States most at risk of disaster

Kiplinger
Top 5 states most at risk of disaster hero
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Top 5 states most at risk of disaster hero

Disasters can happen at any time and anywhere. But some places experience more than their fair share of floods, tornadoes, hurricanes, winter storms and severe weather -- so much so that certain locales earn frightening nicknames such as Tornado Alley. That moniker applied to Moore, Okla., long before the latest deadly twister struck May 20, killing 24 people. Four tornadoes have hit the town since 1998.

Where do these damaging events occur most frequently and severely? Kiplinger.com worked with the Property Claim Services unit of Verisk Analytics, a leading source of insurance risk information, to identify the ten states that have suffered the biggest property losses from disasters over the past decade. (Oklahoma, by the way, isn't as high on this list as you might imagine.) If a disaster is likely to strike where you live, make sure you have enough insurance coverage to protect your finances.

[Do you have enough coverage? Click to update your insurance policy now.]

Yahoo! Homes is publishing the top five states most at risk of disaster. To see the rest of the top 10, go to Kiplinger's website.

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5. New York

Types of Disasters (2003-12): 1 utility loss, 2 tropical storms, 6 hurricanes, 17 winter storms and 29 severe weather incidents

Estimated Insured Property Loss: $13.3 billion

Damage wrought by Hurricane Sandy in October 2012 propelled New York into this top-ten list. The state was among the hardest hit by Sandy, which was the second costliest hurricane in U.S. history after Hurricane Katrina. New York City experienced flooding and widespread power outages as a result of the hurricane.


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4. Mississippi

Types of Disasters (2003-12): 1 winter storm, 2 tropical storms, 7 hurricanes and 26 severe weather incidents

Estimated Insured Property Loss: $14.9 billion

The Magnolia State took a pounding from Hurricane Katrina, with the storm surge and heavy rains causing extensive flooding. Many unfortunate homeowners discovered insurance doesn't cover flood damage -- you have to buy a separate policy.


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3. Texas

Types of Disasters (2003-12): 1 wildland fire, 1 tropical storm, 4 hurricanes, 7 winter storms and 60 severe weather incidents

Estimated Insured Property Loss: $26.7 billion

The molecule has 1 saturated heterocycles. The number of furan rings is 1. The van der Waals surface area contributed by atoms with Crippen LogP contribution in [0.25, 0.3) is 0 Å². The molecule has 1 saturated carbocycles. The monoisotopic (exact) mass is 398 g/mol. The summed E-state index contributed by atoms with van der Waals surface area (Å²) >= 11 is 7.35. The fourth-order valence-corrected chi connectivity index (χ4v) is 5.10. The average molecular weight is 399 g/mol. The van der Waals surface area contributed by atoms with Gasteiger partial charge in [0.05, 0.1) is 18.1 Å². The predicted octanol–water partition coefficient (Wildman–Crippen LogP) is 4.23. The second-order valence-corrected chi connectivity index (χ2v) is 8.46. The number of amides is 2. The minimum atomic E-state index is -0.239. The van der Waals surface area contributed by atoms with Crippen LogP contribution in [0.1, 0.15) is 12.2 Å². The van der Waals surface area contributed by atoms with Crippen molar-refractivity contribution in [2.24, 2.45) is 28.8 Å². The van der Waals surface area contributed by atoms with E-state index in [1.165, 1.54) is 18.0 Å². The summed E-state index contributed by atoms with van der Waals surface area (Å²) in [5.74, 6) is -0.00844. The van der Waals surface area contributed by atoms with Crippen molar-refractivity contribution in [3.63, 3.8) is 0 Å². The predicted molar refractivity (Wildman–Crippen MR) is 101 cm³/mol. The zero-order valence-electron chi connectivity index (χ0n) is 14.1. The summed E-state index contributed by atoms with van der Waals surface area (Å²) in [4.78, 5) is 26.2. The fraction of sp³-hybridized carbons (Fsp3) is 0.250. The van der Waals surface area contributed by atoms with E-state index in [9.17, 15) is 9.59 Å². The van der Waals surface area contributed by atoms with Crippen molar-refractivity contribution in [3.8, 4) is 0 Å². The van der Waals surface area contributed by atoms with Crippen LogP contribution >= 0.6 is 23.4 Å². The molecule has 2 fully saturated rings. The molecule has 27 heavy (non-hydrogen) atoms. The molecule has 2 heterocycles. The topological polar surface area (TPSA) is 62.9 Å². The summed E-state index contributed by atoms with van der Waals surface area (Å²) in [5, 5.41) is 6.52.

Severe thunderstorms and tornadoes are as common as tumbleweed in the Lone Star State. Cities close to the southern coast, such as Galveston and Houston, are often in the bulls-eye of destructive hurricanes that gain strength over the Gulf of Mexico, such as Hurricane Ike in 2008.

[Click to compare homeowner's insurance policy premiums now.]


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2. Florida

Types of Disasters (2003-12): 3 tropical storms, 8 hurricanes and 12 severe weather incidents

Estimated Insured Property Loss: $31.6 billion

Like Louisiana, Florida gets battered by hurricanes and tropical storms in late summer and early fall. The Sunshine State suffered through four major hurricanes (a record) in both 2004 and 2005. It also has the highest number of tornadoes per square mile of any state (Texas has more tornadoes annually, but it is much larger in land area), and central Florida is known as the lightning capital of the U.S.


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1. Louisiana

Types of Disasters (2003-2012): 2 tropical storms, 7 hurricanes and 20 severe weather incidents

Estimated Insured Property Loss: $32.4 billion

The Pelican State has the unfortunate distinction of being the most disaster-prone state in the nation, largely because of Hurricane Katrina, which was the costliest disaster in U.S. history. Many of Katrina's victims discovered they didn't have enough insurance to cover the damage from the August 2005 hurricane. Make sure you have enough coverage before storm season strikes.

To see all 10 of the states most at risk of disaster, go to Kiplinger's website.

*Source: Property Claim Services unit of Verisk Analytics

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